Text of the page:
He continued: "The lads are playing at home and have 47,000 fans who want to shout and scream and help them on Saturday, so that should be a motivation and encouragement to do the same.
"Use the atmosphere and anxiety that they are going to feel - the toilet will be busy before the game - to make you play as best as you can, and use the atmosphere to get your hairs standing up on the back of your neck.
"Say, 'I'm going to run myself into the ground today and if I have to run further and harder than ever, I'm going to do that for the benefit of the team'.
"Then, use your ability to try and beat Chelsea."
TODAY'S TEAM NEWS SAM Allardyce has only one injury doubt as he prepares for today's clash with Chelsea.
Full-back Billy Jones has been hampered by a hip problem and could miss out, although he has not started a game since the beginning of February.
However, Allardyce could make changes after fielding the same side for the last five games and losing only once, but also winning just once. SUNDERLAND (from): Mannone, Pickford, Van Aanholt, Yedlin, O'Shea, Jones, Kone, Kaboul, Brown, Kirchhoff, Cattermole, M'Vila, Khazri, Borini, Rodwell, Toivonen, Larsson, Lens, Defoe, N'Doye, Watmore.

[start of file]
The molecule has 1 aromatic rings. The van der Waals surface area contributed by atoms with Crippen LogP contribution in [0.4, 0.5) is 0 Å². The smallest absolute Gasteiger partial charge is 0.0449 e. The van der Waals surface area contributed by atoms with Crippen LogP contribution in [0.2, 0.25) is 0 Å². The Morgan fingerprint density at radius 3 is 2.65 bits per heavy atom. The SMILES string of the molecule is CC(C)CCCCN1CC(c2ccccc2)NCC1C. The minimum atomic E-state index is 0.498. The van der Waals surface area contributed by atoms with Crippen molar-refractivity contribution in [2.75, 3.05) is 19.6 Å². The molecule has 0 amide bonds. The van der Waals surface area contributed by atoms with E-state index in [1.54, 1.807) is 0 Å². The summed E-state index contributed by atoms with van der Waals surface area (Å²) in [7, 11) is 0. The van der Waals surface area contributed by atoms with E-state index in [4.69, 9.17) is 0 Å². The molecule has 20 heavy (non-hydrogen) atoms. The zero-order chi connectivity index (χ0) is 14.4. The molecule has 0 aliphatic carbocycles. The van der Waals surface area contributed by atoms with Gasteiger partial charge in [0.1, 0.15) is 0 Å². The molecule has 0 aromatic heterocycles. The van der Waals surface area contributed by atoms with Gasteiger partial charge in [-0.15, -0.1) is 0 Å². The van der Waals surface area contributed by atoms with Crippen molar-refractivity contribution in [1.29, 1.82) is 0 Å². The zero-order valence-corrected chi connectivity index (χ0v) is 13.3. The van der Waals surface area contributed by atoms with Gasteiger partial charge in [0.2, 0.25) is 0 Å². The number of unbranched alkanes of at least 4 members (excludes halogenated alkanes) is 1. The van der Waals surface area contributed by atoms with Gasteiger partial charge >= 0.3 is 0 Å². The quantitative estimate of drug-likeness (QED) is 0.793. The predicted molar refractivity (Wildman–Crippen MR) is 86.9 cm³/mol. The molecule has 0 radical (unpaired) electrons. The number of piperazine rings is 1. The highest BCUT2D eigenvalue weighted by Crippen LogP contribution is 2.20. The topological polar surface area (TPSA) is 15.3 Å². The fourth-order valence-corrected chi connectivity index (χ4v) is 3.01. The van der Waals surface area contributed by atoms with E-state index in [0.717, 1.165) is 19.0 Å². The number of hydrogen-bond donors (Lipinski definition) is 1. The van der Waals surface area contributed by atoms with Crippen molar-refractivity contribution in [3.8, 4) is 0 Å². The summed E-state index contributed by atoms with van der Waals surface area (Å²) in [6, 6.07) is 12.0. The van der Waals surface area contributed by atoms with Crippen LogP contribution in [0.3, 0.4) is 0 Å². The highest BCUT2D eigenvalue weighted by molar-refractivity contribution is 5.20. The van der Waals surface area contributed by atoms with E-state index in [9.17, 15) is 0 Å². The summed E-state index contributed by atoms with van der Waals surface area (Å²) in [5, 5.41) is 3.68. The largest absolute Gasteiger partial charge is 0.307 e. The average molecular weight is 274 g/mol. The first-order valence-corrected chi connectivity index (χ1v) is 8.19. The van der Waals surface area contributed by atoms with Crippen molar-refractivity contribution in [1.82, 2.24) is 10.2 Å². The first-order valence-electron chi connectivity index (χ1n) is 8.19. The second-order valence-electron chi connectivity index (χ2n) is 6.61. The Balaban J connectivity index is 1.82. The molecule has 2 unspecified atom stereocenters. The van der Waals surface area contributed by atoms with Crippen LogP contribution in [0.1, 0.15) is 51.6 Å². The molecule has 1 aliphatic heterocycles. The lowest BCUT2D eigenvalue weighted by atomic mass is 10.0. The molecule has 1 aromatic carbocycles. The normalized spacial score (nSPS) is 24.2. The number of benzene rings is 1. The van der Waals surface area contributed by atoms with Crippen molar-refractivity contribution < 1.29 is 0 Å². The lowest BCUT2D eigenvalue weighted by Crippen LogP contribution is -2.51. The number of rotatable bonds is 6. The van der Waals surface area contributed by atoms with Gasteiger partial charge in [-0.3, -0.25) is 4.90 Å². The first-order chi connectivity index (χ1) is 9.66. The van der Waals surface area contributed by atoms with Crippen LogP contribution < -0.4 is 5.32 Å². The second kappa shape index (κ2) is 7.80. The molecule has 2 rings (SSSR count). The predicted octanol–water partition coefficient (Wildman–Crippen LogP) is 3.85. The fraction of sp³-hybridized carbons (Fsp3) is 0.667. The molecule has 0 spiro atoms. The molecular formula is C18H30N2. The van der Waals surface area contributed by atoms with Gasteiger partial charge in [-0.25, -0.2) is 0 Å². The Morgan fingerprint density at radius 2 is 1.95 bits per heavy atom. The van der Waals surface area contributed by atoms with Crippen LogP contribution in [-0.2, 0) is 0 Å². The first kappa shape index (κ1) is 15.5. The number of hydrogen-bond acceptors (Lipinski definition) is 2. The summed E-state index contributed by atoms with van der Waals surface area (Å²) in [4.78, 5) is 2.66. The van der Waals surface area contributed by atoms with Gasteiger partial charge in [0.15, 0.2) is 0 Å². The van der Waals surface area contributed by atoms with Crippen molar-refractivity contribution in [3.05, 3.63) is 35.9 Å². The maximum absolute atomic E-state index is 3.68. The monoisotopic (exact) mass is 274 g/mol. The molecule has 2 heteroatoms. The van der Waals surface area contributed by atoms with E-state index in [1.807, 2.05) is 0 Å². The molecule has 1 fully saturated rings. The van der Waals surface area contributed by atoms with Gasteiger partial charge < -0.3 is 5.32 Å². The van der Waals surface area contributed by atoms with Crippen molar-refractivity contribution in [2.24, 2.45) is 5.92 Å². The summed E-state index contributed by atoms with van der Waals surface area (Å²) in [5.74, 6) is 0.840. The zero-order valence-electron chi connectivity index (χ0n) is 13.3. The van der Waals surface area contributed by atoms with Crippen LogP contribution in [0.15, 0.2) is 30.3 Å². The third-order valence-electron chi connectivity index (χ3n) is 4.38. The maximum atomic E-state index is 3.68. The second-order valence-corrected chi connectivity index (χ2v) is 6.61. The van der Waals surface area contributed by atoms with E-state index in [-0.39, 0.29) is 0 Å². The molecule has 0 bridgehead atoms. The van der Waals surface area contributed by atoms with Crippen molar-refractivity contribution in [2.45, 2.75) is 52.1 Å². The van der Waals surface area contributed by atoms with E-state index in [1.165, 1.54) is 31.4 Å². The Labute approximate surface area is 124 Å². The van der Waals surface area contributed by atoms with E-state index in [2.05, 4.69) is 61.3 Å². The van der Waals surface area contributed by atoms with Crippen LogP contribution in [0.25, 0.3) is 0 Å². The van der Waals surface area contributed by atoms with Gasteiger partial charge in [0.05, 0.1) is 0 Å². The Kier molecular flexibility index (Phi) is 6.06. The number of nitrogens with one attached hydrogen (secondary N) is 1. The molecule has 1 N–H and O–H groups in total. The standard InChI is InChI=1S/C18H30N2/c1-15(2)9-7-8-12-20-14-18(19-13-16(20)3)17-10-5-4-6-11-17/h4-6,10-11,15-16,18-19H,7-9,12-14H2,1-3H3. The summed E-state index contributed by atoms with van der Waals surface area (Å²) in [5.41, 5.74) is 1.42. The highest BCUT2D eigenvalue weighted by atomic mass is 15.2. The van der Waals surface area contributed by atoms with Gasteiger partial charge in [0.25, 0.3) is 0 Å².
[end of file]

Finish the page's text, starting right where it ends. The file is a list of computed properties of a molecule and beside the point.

THIBAUT Courtois will be available following his two-match suspension when Chelsea visit Sunderland.
Courtois could displace Asmir Begovic in goal, but Chelsea interim boss Guus Hiddink is not planning wholesale changes to honour the integrity of the competition, as Sunderland battle to avoid relegation.
Striker Loic Remy (groin) and defender Kurt Zouma (knee) are out. CHELSEA (from): Courtois, Begovic, Ivanovic, Fabregas, Rahman, Oscar, Falcao, Hazard, Pato, Mikel, Traore, Kenedy, Pedro, Costa, Miazga, Willian, Cahill, Terry, Azpilicueta, Loftus-Cheek, Amelia.
<BSunderland players show the strains of a physically and mentally draining battle against relegation; defying his old school image, Sam Allardyce (right) has stressed the benefits of meditation to his players
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|Publication:||The Journal (Newcastle, England)|
|Date:||May 7, 2016|